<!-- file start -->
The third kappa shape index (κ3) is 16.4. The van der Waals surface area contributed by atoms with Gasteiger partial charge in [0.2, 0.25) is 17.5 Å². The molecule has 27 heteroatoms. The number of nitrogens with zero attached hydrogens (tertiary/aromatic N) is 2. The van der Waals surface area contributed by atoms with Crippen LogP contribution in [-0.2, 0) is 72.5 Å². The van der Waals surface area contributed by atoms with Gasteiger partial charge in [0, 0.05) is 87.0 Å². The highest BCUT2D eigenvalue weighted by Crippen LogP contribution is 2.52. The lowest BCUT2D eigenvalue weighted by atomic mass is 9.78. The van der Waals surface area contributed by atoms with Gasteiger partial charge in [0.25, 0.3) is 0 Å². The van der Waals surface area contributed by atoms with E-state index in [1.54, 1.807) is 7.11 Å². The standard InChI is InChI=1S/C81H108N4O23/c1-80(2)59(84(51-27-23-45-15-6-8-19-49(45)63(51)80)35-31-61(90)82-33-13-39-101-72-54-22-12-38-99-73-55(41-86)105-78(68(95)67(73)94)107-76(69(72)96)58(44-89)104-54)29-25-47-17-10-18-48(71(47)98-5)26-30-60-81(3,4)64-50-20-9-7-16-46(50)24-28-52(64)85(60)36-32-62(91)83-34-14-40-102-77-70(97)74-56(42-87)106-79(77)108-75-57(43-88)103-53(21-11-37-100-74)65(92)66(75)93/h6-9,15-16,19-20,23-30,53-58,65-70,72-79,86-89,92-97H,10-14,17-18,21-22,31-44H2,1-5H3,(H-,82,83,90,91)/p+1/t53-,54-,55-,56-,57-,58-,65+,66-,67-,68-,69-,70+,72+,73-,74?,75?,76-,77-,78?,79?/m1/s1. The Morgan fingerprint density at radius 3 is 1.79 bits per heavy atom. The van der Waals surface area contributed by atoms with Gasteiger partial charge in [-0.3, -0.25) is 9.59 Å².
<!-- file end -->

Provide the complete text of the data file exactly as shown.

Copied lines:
The third kappa shape index (κ3) is 16.4. The van der Waals surface area contributed by atoms with Gasteiger partial charge in [0.2, 0.25) is 17.5 Å². The molecule has 27 heteroatoms. The number of nitrogens with zero attached hydrogens (tertiary/aromatic N) is 2. The van der Waals surface area contributed by atoms with Crippen LogP contribution in [-0.2, 0) is 72.5 Å². The van der Waals surface area contributed by atoms with Gasteiger partial charge in [0, 0.05) is 87.0 Å². The highest BCUT2D eigenvalue weighted by Crippen LogP contribution is 2.52. The lowest BCUT2D eigenvalue weighted by atomic mass is 9.78. The van der Waals surface area contributed by atoms with Gasteiger partial charge in [0.25, 0.3) is 0 Å². The van der Waals surface area contributed by atoms with E-state index in [1.54, 1.807) is 7.11 Å². The standard InChI is InChI=1S/C81H108N4O23/c1-80(2)59(84(51-27-23-45-15-6-8-19-49(45)63(51)80)35-31-61(90)82-33-13-39-101-72-54-22-12-38-99-73-55(41-86)105-78(68(95)67(73)94)107-76(69(72)96)58(44-89)104-54)29-25-47-17-10-18-48(71(47)98-5)26-30-60-81(3,4)64-50-20-9-7-16-46(50)24-28-52(64)85(60)36-32-62(91)83-34-14-40-102-77-70(97)74-56(42-87)106-79(77)108-75-57(43-88)103-53(21-11-37-100-74)65(92)66(75)93/h6-9,15-16,19-20,23-30,53-58,65-70,72-79,86-89,92-97H,10-14,17-18,21-22,31-44H2,1-5H3,(H-,82,83,90,91)/p+1/t53-,54-,55-,56-,57-,58-,65+,66-,67-,68-,69-,70+,72+,73-,74?,75?,76-,77-,78?,79?/m1/s1. The Morgan fingerprint density at radius 3 is 1.79 bits per heavy atom. The van der Waals surface area contributed by atoms with Gasteiger partial charge in [-0.3, -0.25) is 9.59 Å².